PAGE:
Thomson Correctional Center (Illinois Department of Corrections)
From the curators: From Jeremy Bentham’s seminal investigation of the Panopticon (1791) to Michel Foucault’s Discipline and Punish (1975) and, more recently, the specter of Guantanamo, prisons and their design have long been a source of public discussion at all levels. The relationship between prison design and violence is central to this fascination; prisons are meant to protect us from those who violate the law, but we know they are overcrowded spaces where danger and criminality become even more ingrained. Thomson Correctional Center (TCC) is a “supermax” maximum-security prison located just north of the village of Thomson, Illinois. Nicknamed the “Melon Capital of the World” for the prodigious amount of watermelons produced there, the village population of 590 lives in the shadow of TCC’s 15-foot-high electric fence, rolls of razor-wire, and 1,600 prison cells. The facility was built between May 1999 and November 2001 at a cost of $140 million. Due to political and public controversy over its high operating costs, it lay inactive until 2006, has never operated at intended capacity, and has an uncertain future.
Violence swirls around Thomson Correctional Center in all its iterations, from its initial (but never implemented) intention of housing violent prisoners, to the notorious (and also unimplemented) proposal to transfer Guantanamo Bay’s terrorism detainees there, to the current (and not yet implemented) Federal plan to place “administrative maximum security” prisoners there. Thomson is an exemplar of the double-edged nature of American incarceration: the dual goals of punishment and rehabilitation that defeat each other at every turn, reflecting a society scared of violence but unsure of how to protect itself except through further retribution. Its concretization of violence denies the possibility of any other outcome.
Thomson’s site planning and architecture demonstrate the intentional barrenness of prison life: vegetation might allow for concealment of contraband or provide material for weapons and so is removed; recreation is reduced to one basketball hoop per 50 men in an otherwise vacant concrete walled yard; the central chow hall, library, and perhaps a few classrooms are accessed by unshielded concrete walks in all seasons. Surveillance is the immediately apparent design principle in the geometry of hallways, yards, and guard towers; small apertures in otherwise fully circumscribed security-level boundaries convert lines of sight into potential lines of fire emanating from specified control points. Despite the prominence of violence in prison life, guards do not carry weapons in prisoner areas to prevent the possibility of a hostile takeover.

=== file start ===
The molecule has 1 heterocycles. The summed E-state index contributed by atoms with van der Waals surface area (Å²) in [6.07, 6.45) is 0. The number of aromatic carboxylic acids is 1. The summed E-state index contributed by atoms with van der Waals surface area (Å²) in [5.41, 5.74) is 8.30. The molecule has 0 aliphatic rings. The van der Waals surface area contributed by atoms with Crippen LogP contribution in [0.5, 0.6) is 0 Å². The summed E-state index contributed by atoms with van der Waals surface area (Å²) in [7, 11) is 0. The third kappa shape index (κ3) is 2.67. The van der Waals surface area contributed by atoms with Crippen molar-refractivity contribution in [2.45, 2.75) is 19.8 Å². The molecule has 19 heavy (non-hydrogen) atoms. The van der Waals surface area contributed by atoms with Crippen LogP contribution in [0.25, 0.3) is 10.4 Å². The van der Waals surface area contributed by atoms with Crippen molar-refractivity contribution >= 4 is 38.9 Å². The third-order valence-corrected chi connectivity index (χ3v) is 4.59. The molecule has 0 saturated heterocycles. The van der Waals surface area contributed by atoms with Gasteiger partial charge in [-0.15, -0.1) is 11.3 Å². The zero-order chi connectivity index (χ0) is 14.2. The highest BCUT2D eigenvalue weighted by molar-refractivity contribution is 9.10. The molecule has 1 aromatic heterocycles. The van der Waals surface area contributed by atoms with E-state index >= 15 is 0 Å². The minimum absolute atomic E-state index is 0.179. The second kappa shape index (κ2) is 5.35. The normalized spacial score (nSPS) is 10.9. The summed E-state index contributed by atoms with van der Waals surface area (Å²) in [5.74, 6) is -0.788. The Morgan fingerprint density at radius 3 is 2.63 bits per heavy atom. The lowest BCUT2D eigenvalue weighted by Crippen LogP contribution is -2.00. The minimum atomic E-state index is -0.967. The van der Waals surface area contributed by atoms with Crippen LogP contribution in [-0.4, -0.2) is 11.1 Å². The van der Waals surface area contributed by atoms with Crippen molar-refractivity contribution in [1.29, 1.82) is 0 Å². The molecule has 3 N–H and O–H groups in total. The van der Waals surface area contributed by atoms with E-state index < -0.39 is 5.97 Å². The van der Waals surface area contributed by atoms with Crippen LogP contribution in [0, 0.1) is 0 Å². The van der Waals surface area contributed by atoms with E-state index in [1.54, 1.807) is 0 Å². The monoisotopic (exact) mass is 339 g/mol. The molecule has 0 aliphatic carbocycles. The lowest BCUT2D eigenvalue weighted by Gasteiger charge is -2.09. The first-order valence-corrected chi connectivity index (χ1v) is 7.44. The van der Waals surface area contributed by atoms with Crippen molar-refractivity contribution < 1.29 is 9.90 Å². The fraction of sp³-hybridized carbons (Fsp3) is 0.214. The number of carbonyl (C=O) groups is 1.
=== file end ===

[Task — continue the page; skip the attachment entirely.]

Thomson’s planned conversion into a Federal supermaximum security prison raises the prospect of extended solitary confinement for hundreds of men, as at the infamous ADX Florence. There, the response to the putatively most violent prisoners—but more often the most despised, for whatever reason—takes the form of sensory deprivation and social isolation. The outcome is frequent mental breakdowns, psychosis, and suicide. The ability to withstand isolation varies among individuals, but the effects are ultimately just as violent as other internationally condemned human rights violations (which is why I am leading a campaign to prohibit the design of spaces intended for prolonged solitary confinement). To reach the level of isolation of ADX, Thomson’s barren yards would be subdivided according to a formula where each prisoner can receive the legal minimum of five hours of out-of-cell time per week: roughly eight outdoor spaces per 50 men. Showers of vandal-resistant specification could be added to the cells to eliminate the twice-weekly possibility of momentary hallway interactions.
One of the ironies of being “tough on crime” best understood by prison guards is that more restrictive prisons are harder to manage. Prisoners engaged with jobs and classes have less time to make trouble and more reasons to cooperate. Stripped of spaces for cooperation, Thomson manages the potential for violence through separation: its 1,600 beds are divided among eight housing blocks, each of which is subdivided into four yards, and prisoners are provided individual cells (a modicum of privacy ironically denied at lower security levels; more compliant prisoners are housed in dormitories). Individual violence can be locked down inside a cell; group riots can be limited to units of 50 or 200 prisoners: a platoon or a company’s worth, but not the whole brigade.
The never-arrived Guantanamo prisoners demonstrate the guiding logic of segregation at an even higher level. The fear of defiling the homeland arises less from the presence of foreign terrorists (many of whom are in fact innocent) than of home-grown torturers and executioners (a class once forced to live outside medieval European city walls). Some of the violence authorized toward Guantanamo detainees is also enacted on American soil, albeit at the remote perimeter of most states. Thomson, California’s Pelican Bay, New York’s Upstate, and the nation’s other supermax prisons are all located on sites peripheral to dense populations. Guantanamo’s legal limbo of non-terrorists cleared for release but still detained echoes the broader status of many prisoners in the state and federal prisons, where their invisibility cloaks the injustice of decades-long sentences for those who pose no public safety risk. The contained and subdivided violence of Thomson prison and its relatives fails to end cycles of crime, mirroring a broader social failure to rehabilitate entire communities abused by the drug war, starved by lack of investment, and hobbled by decaying social and physical infrastructure. We push this violence to the perimeter, but we cannot stop it there.